Politico’s Sarah Kliff has the best rundown of where states stand as they move to implement the most important element of the Affordable Care Act: the state based exchanges that will serve as regulated market places for insurance beginning in 2014. Under the law, if states fail to establish their own exchange, the federal government will build one for them — something a surprisingly high number of conservative states are willing to accept. From Kliff’s piece:
- LOUISIANA: When asked whether [Gov Bobby] Jindal would support or sign off on legislation authorizing a health exchange, press secretary Kyle Plotkin said, “No. Obamacare is a terrible policy that needs to be repealed and replaced. It creates enormous new costs and future unfunded liabilities for states financing their Medicaid programs.”
- FLORIDA: Republican Gov. Rick Scott has been unequivocally clear in his opposition to the health reform law and its implementation. “We’re not doing anything with regards to the exchange, I don’t believe in the exchange” he told POLITICO in an interview at the National Governors Association meeting last month.
- MONTANA: The Republican-run state Legislature has come out aggressively against the health reform law, pushing forward on legislation not only to block a health exchange but also to compel its attorney general to join a lawsuit challenging the overhaul. Legislation to authorize a health exchange has meanwhile languished in committee.
- GEORGIA: The Georgia Tea Party Patriots showed serious muscle last week when they squashed a bill, approved by the Legislature and sitting on Republican Gov. Nathan Deal’s desk, that would have authorized a health exchange commission. With the legislative session wrapping up in mid-April, it’s unlikely that any other exchange legislation will move this year.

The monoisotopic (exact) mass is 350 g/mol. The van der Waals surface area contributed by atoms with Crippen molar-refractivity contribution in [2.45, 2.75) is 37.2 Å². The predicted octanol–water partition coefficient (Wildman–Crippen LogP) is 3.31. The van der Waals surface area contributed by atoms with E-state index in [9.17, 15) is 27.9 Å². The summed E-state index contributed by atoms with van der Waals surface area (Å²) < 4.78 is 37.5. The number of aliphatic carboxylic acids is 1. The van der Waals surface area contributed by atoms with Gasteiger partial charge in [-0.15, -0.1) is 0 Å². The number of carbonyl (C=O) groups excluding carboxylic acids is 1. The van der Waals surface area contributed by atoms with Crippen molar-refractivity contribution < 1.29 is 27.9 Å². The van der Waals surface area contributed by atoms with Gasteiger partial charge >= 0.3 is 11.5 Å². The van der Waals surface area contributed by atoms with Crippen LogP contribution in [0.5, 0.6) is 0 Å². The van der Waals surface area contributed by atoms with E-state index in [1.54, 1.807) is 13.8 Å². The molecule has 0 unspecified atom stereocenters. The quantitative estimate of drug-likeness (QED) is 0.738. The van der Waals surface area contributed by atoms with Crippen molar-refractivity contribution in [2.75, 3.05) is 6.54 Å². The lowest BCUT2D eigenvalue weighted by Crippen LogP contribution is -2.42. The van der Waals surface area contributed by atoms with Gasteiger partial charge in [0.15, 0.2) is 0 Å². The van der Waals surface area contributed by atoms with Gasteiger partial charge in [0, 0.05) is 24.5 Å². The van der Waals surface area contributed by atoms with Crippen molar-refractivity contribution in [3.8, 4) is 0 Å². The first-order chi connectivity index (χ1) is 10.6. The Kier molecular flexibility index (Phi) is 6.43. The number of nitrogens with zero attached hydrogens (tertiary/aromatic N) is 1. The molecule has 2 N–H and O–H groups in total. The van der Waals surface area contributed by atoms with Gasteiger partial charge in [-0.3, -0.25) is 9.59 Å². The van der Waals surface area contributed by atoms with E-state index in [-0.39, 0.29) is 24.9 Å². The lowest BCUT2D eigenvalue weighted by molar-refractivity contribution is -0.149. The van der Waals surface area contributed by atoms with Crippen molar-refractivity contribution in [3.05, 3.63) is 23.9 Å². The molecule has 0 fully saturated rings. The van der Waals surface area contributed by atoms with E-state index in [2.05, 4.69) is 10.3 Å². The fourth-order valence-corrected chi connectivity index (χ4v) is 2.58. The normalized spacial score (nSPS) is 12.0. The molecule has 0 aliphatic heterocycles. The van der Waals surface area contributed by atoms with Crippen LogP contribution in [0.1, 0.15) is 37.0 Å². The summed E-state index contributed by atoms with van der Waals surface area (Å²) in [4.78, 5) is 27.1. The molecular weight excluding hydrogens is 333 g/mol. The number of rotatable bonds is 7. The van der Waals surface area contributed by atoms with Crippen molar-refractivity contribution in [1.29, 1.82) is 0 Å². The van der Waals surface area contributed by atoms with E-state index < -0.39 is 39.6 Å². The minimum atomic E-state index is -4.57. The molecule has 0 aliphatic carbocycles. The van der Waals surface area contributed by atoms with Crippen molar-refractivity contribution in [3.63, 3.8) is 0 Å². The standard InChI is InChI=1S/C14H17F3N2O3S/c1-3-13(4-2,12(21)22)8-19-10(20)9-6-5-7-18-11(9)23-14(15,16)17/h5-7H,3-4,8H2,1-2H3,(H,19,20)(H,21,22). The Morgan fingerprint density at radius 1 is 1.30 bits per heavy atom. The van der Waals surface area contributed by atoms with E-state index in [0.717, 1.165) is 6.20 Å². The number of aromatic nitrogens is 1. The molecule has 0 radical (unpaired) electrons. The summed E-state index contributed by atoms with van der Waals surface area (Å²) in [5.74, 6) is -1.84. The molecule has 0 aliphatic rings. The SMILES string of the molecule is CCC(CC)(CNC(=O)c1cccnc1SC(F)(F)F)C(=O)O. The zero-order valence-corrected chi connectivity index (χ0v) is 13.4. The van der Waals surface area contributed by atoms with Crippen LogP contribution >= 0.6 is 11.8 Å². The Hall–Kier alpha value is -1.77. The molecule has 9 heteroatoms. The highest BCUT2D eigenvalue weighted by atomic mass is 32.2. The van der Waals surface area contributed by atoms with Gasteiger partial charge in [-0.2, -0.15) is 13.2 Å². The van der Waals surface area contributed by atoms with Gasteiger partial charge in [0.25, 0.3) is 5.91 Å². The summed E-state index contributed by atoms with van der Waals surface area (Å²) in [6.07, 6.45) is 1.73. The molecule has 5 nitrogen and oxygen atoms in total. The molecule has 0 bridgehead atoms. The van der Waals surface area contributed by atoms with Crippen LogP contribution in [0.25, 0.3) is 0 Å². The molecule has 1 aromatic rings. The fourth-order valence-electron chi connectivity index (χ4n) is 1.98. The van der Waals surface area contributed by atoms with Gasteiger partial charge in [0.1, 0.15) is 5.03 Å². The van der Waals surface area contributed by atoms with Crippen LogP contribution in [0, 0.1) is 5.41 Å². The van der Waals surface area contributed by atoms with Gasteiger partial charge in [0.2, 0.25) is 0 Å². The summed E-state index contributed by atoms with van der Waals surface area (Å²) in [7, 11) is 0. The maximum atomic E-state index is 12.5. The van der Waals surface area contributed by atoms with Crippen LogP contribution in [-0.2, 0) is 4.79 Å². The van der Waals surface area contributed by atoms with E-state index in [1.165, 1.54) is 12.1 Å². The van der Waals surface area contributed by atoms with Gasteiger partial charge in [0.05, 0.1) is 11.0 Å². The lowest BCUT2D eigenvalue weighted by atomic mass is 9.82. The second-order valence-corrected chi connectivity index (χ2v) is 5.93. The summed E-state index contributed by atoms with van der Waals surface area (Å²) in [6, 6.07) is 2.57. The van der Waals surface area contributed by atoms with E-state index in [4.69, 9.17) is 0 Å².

- ALASKA: Gov. Sean Parnell (R) has waded gingerly into the issue of health exchanges, announcing last week that he would take action to study the issue of health exchanges but not pursue the $1 million planning grant.
For one thing, this is counter-intuitive. Republicans are relying on the federal government to expand coverage to state residents, helping bring about the very thing they fear — greater government involvement in the health care sector — while most Democrats (many of whom are moving forward with exchange construction and design) are actually employing state-based solutions.
The GOP will argue that the exchange requirements are confining and burdensome — you may even hear that they’re a top-down-solution to a state problem. But in reality, states will have a good deal of flexibility in designing and forming the exchanges. They will be able to run their own insurance marketplaces (or partner if with other states), determine which insurance companies can offer coverage and establish benefit rules in their exchanges. But surprisingly, Republican governors are giving up that flexibility in favor of a federal intervention.